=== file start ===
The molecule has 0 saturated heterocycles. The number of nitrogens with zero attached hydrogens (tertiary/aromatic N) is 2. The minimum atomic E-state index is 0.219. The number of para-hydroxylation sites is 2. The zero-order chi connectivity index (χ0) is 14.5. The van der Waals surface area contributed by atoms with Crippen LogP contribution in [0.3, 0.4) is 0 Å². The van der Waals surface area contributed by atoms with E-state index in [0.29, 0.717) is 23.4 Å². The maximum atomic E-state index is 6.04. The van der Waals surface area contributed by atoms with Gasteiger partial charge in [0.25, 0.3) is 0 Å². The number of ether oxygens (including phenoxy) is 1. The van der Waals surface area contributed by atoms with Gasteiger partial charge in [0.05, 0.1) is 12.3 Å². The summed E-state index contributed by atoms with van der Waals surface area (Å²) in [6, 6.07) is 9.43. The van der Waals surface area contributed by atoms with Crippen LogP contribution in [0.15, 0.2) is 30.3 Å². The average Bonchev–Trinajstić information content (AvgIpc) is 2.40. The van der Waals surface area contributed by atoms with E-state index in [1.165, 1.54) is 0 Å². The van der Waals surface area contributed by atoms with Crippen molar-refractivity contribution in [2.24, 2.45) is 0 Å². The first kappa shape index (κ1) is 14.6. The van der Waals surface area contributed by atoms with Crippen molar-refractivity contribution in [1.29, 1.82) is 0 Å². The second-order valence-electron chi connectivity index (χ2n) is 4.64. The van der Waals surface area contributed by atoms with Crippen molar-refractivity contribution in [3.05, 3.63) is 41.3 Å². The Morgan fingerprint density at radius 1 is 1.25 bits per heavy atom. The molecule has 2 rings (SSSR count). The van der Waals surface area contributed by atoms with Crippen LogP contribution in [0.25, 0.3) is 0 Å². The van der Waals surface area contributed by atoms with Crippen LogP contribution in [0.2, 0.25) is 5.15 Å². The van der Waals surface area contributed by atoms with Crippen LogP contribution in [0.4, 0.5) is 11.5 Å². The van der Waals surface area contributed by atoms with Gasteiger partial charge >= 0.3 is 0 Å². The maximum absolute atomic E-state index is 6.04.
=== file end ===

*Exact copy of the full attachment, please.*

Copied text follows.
The molecule has 0 saturated heterocycles. The number of nitrogens with zero attached hydrogens (tertiary/aromatic N) is 2. The minimum atomic E-state index is 0.219. The number of para-hydroxylation sites is 2. The zero-order chi connectivity index (χ0) is 14.5. The van der Waals surface area contributed by atoms with Crippen LogP contribution in [0.3, 0.4) is 0 Å². The van der Waals surface area contributed by atoms with E-state index in [0.29, 0.717) is 23.4 Å². The maximum atomic E-state index is 6.04. The van der Waals surface area contributed by atoms with Gasteiger partial charge in [0.25, 0.3) is 0 Å². The number of ether oxygens (including phenoxy) is 1. The van der Waals surface area contributed by atoms with Gasteiger partial charge in [0.05, 0.1) is 12.3 Å². The summed E-state index contributed by atoms with van der Waals surface area (Å²) in [6, 6.07) is 9.43. The van der Waals surface area contributed by atoms with Crippen LogP contribution in [0.15, 0.2) is 30.3 Å². The average Bonchev–Trinajstić information content (AvgIpc) is 2.40. The van der Waals surface area contributed by atoms with E-state index in [1.165, 1.54) is 0 Å². The van der Waals surface area contributed by atoms with Crippen molar-refractivity contribution in [2.24, 2.45) is 0 Å². The first kappa shape index (κ1) is 14.6. The van der Waals surface area contributed by atoms with Crippen molar-refractivity contribution in [1.29, 1.82) is 0 Å². The second-order valence-electron chi connectivity index (χ2n) is 4.64. The van der Waals surface area contributed by atoms with Crippen molar-refractivity contribution in [3.05, 3.63) is 41.3 Å². The Morgan fingerprint density at radius 1 is 1.25 bits per heavy atom. The molecule has 2 rings (SSSR count). The van der Waals surface area contributed by atoms with Crippen LogP contribution in [0.25, 0.3) is 0 Å². The van der Waals surface area contributed by atoms with Crippen LogP contribution in [0.2, 0.25) is 5.15 Å². The van der Waals surface area contributed by atoms with Crippen LogP contribution in [0.4, 0.5) is 11.5 Å². The van der Waals surface area contributed by atoms with Gasteiger partial charge >= 0.3 is 0 Å². The maximum absolute atomic E-state index is 6.04.